Dismantling his process, there are two key stages; the first is to research, and the second is to manufacture. “I immerse myself in the web,” explains Tagliavini, who uses photographs, documentation (including original plans if they’re available), as well as diecast models to calculate the dimensions of his pieces and devise accurate, annotated templates.

Next, he bends and sculpts wire rods and mesh to create a three-dimensional frame, “a tedious job”, but a vital one. Get the shape wrong, paying particular attention to the roof, and it could ruin the entire representation. “It is what an observer generally sees at first sight and defines its silhouette to a great extent. So, if I do not get it right, I do not continue until I achieve it.” 

To an untrained eye, choosing which consumables to use could be considered even more cumbersome, “it’s a matter that takes a lot of time” imparts Tagliavini, who uses his trusty welding torch to blast them into permanent formation. “I don’t always get scrap according to the size I need so trying to match them in such a way that the least amount of empty space remains can be tricky.” So too, he reveals, is manipulating pieces of 2mm-thick acrylic to take on the shape of a windscreen, set of headlights or windows. Patience, heat and more often than not, an awful lot of revisions are required. Forging, filing and mirror polishing bumpers is also an exercise in traditional, painstaking handmade techniques, but despite the hazards they pose, he is reluctant to wear protective gloves: “it makes me less sensitive to tools and parts.” 

Turning wheels out of MDF or plastic is Tagliavini’s current method of production, and although he’s passionate about preserving heritage crafter skills, he’s looking to revolutionise their fabrication with a 3D printer. Their metallic rims, for now, will still be bespoke made using moulds and castings. To finish a sculpture, any sharp or “aggressive” edges are buffed away, but it’s only once a piece has received a client’s approval that Tagliavini will consider a job a job well done. “I get angry, I get happy,” he says. “It’s hard to be someone by my side so I don’t have an assistant, but all these steps, from first to last, I show on my social networks to encourage those who want to dare to be able to do them.”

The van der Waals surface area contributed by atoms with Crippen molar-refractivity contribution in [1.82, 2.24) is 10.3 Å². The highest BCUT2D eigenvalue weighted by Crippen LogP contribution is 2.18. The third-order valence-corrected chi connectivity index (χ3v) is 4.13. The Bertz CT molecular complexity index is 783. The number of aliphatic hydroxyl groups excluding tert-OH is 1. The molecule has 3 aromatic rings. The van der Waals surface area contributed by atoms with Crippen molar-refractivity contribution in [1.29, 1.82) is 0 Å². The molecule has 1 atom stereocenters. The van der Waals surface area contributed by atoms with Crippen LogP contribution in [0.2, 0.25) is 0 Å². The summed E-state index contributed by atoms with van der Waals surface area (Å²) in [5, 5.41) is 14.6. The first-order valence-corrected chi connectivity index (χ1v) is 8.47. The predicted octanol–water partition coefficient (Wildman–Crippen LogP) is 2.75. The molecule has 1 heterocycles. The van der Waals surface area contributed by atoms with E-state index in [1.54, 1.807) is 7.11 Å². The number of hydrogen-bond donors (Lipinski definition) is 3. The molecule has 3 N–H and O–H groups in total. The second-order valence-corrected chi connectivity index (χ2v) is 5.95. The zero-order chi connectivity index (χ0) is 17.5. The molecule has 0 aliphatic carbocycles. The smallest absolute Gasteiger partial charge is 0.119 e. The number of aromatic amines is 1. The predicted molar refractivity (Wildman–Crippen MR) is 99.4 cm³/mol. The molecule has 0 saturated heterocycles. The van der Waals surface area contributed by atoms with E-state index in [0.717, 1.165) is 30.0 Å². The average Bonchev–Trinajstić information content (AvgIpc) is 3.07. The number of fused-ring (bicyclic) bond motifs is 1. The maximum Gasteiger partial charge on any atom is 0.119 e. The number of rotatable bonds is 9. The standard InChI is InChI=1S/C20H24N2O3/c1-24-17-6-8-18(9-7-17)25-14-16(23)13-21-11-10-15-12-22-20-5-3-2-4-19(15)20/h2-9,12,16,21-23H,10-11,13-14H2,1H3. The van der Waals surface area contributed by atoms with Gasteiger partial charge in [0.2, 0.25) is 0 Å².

During a heatwave, when temperatures can hit more than 40°C, Tagliavini’s workshop isn’t the obvious place to make a soothing escape, but it’s “phenomenal!”, he rhapsodises. Sketching, welding, milling and much, much more, it’s a hive of one man’s worth of activity, yet, it’s also a museum of machinery and automobilia. On the walls, there are car parts, road signs, paintings, posters and toys, and on the benches the tools of his trade – from hammers and clamps, to heat guns, lathes, an anvil, a grinder and a computer – promise the stirring inevitability of creation.

Almost apologetically, Tagliavini justifies his interior styling choices “I spend many hours in there, and it’s hard for me to let go of things, a lot of the scrap I buy ends up decorating my workshop, I just can’t lose these items”, but there’s something charming about the idea that his hoard of artefacts has grown so great he has to display them on rotation. “I have been collecting for years, I had an antiques business and bought more than what I sold.” 

Mario Tagliavini sculpture Porsche

Despite imposing his own social distancing measures, Tagliavini is soothed by the company of low-level music, “it helps me to relax and concentrate, silence creates an emptiness in me that I don’t like”, and he’s always glad of a second pair of hands when the time comes to part ways with a piece: “yes, they are heavy, sometimes up to 50kg.” It’s a natural and gratifying step, but “letting go” of a car sculpture, which will have been his sole creative focus for months, can be a deeply moving matter. “I feel a very strong connection with them,” says Tagliavini. “And I’m not ashamed to say it, but with some, I feel I shed a tear.”